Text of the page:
"My father was a career air force officer so that was my first inclination and of course because Vietnam was going on, I basically was interested in going into the Air Force and flying and being involved in the conflict, and so that's how I began."
Vic Reid grew up being exposed to all things military. So, when he came of age during the Vietnam conflict, it was only natural that he join up and do his part.
He went off to navigator school in the Air Force and became a low light-level television operator. He flew 43 missions aboard an AC-130 Spectre Gunship, but on Father's Day, June 18, 1972, he was awakened from sleeping to fill-in on a mission that was taking place that night.
"We were flying about 8,000 feet, and we had acquired a target that looked like a truck that was sitting out in the open, which was a little unusual. And when we rolled up on the target, acquired it, and started the fire, we started receiving accurate triple A being fired at us. We broke out of our pattern and came back in and re-acquired the target, and just as we had got set up in our orbit, we had an SA-7, 'strella' missle fired at us at our 6:00 position, it came like a streak up to the airplane and hit us in the number 3 engine, and the engine departed, and the wing shortly after..."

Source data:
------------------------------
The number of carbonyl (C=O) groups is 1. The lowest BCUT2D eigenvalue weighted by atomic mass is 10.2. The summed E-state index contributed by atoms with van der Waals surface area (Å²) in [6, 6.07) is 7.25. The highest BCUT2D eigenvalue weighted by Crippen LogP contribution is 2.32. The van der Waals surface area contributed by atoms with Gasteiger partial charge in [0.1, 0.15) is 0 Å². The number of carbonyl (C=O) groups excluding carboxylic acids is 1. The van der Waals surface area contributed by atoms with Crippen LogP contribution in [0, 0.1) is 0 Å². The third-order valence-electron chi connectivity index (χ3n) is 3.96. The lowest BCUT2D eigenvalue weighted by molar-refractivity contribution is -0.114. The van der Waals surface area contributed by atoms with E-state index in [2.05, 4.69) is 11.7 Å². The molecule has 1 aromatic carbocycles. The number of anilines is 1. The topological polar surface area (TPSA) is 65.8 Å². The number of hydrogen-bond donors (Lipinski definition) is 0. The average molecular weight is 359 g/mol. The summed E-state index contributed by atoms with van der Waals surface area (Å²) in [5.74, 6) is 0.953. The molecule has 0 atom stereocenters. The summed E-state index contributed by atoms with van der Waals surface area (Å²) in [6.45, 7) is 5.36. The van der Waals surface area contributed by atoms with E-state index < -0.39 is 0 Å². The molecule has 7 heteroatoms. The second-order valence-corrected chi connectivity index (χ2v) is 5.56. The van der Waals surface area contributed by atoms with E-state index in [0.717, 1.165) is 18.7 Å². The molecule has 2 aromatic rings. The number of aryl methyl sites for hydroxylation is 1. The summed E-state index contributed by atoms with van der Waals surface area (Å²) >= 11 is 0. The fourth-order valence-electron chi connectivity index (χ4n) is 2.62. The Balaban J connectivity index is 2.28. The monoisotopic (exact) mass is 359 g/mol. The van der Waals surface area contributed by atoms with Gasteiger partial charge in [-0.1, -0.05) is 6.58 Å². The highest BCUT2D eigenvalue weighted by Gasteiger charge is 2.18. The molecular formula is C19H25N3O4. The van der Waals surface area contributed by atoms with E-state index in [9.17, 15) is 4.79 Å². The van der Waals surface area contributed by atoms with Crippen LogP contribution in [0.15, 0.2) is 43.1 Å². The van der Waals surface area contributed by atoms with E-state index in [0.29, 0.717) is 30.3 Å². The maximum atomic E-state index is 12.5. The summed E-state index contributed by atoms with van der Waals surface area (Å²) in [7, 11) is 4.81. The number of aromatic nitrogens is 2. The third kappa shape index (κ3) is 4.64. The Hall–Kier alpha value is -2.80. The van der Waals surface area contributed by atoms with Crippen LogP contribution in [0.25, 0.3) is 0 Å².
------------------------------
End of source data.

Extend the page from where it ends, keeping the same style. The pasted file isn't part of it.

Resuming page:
"...I thought I was dying or free falling, so I pulled the D-ring on my parachute and it opened, and unfortunately, the risers were wrapped to the canopy, so I had to bicycle the risers, and then the canopy fully opened right before I went through the trees into the jungle, and I did a great tree landing..."
In the darkness, Reid unhooked from his parachute and hurried off into the night to find a place to hide until he could be rescued.
"It wasn't until daybreak, when the sun started coming up that I noticed that I wasn't in a very good hiding place, so I found a better one, underneath a log that was on another slope. Had a lot of vegetation over the top of it, and I just kind of tunneled underneath it, and then I could stick the antenna from my radio up through the branches and everything to make contact."
Reid spent over 24 hours hiding in the Vietnamese jungle waiting for rescue helicopters, which means he had plenty of time to think.
"I did a lot of praying. A lot of reflection went on during that night. It was where I kind of was thinking back to a lot of things I learned during Sunday School that helped me get through that night."
And although Vic Reid did a lot of things according to protocol, there were many factors that could have made the outcome of his situation a lot different.
"There are a lot of things I could have done wrong and I would have been captured or shot, but I just kind of shut those out. I was very fortunate. Unfortunately, 12 of my crew members were not fortunate."
Vic Reid was rescued, along with 2 other members of his crew that survived, on the morning of June 19th, 1972.
"You know, I was thinking about how this is a miracle and I've thought about that a lot that my faith was reaffirmed because faith is the key to miracles and so ever since that time, it's changed my life. It's really kind of awesome responsibility to be able to talk about it and not forget those who died."
For Voices of Veterans, I'm Tom Turbiville.
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